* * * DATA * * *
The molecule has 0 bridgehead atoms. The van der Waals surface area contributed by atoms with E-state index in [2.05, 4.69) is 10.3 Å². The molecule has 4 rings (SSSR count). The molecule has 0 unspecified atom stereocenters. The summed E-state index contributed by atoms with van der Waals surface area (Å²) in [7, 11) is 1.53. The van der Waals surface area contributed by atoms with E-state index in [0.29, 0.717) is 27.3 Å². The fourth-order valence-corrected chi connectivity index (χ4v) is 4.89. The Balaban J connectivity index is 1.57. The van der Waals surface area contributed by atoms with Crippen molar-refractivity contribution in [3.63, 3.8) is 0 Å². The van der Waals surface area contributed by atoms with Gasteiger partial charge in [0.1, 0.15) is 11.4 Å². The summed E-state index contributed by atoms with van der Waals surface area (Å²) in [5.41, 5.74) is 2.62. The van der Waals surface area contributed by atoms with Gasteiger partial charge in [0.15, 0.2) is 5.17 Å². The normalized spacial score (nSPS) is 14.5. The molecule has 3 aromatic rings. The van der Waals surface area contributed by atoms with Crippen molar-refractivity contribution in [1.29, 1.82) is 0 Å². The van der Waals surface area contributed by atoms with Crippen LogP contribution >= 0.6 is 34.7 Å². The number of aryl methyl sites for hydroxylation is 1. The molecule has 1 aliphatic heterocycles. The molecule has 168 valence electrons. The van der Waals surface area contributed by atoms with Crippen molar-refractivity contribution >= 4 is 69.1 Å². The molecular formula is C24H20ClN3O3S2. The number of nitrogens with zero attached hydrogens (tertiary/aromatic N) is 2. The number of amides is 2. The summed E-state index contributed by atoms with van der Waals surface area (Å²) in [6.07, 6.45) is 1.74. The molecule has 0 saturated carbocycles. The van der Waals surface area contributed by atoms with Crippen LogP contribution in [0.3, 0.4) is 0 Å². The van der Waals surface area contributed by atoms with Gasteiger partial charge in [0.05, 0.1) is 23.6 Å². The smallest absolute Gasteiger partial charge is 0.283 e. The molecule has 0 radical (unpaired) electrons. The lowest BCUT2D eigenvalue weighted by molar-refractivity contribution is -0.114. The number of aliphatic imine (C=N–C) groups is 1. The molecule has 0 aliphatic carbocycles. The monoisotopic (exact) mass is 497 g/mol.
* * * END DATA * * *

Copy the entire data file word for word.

The molecule has 0 bridgehead atoms. The van der Waals surface area contributed by atoms with E-state index in [2.05, 4.69) is 10.3 Å². The molecule has 4 rings (SSSR count). The molecule has 0 unspecified atom stereocenters. The summed E-state index contributed by atoms with van der Waals surface area (Å²) in [7, 11) is 1.53. The van der Waals surface area contributed by atoms with E-state index in [0.29, 0.717) is 27.3 Å². The fourth-order valence-corrected chi connectivity index (χ4v) is 4.89. The Balaban J connectivity index is 1.57. The van der Waals surface area contributed by atoms with Crippen molar-refractivity contribution in [3.63, 3.8) is 0 Å². The van der Waals surface area contributed by atoms with Gasteiger partial charge in [0.1, 0.15) is 11.4 Å². The summed E-state index contributed by atoms with van der Waals surface area (Å²) in [5.41, 5.74) is 2.62. The van der Waals surface area contributed by atoms with Gasteiger partial charge in [0.15, 0.2) is 5.17 Å². The normalized spacial score (nSPS) is 14.5. The molecule has 3 aromatic rings. The van der Waals surface area contributed by atoms with Crippen molar-refractivity contribution in [1.29, 1.82) is 0 Å². The van der Waals surface area contributed by atoms with Crippen LogP contribution >= 0.6 is 34.7 Å². The number of aryl methyl sites for hydroxylation is 1. The molecule has 1 aliphatic heterocycles. The molecule has 168 valence electrons. The van der Waals surface area contributed by atoms with Crippen molar-refractivity contribution >= 4 is 69.1 Å². The molecular formula is C24H20ClN3O3S2. The number of nitrogens with zero attached hydrogens (tertiary/aromatic N) is 2. The number of amides is 2. The summed E-state index contributed by atoms with van der Waals surface area (Å²) in [6.07, 6.45) is 1.74. The molecule has 0 saturated carbocycles. The van der Waals surface area contributed by atoms with Crippen LogP contribution in [0.3, 0.4) is 0 Å². The van der Waals surface area contributed by atoms with Gasteiger partial charge in [0.05, 0.1) is 23.6 Å². The smallest absolute Gasteiger partial charge is 0.283 e. The molecule has 0 radical (unpaired) electrons. The lowest BCUT2D eigenvalue weighted by molar-refractivity contribution is -0.114. The number of aliphatic imine (C=N–C) groups is 1. The molecule has 0 aliphatic carbocycles. The monoisotopic (exact) mass is 497 g/mol.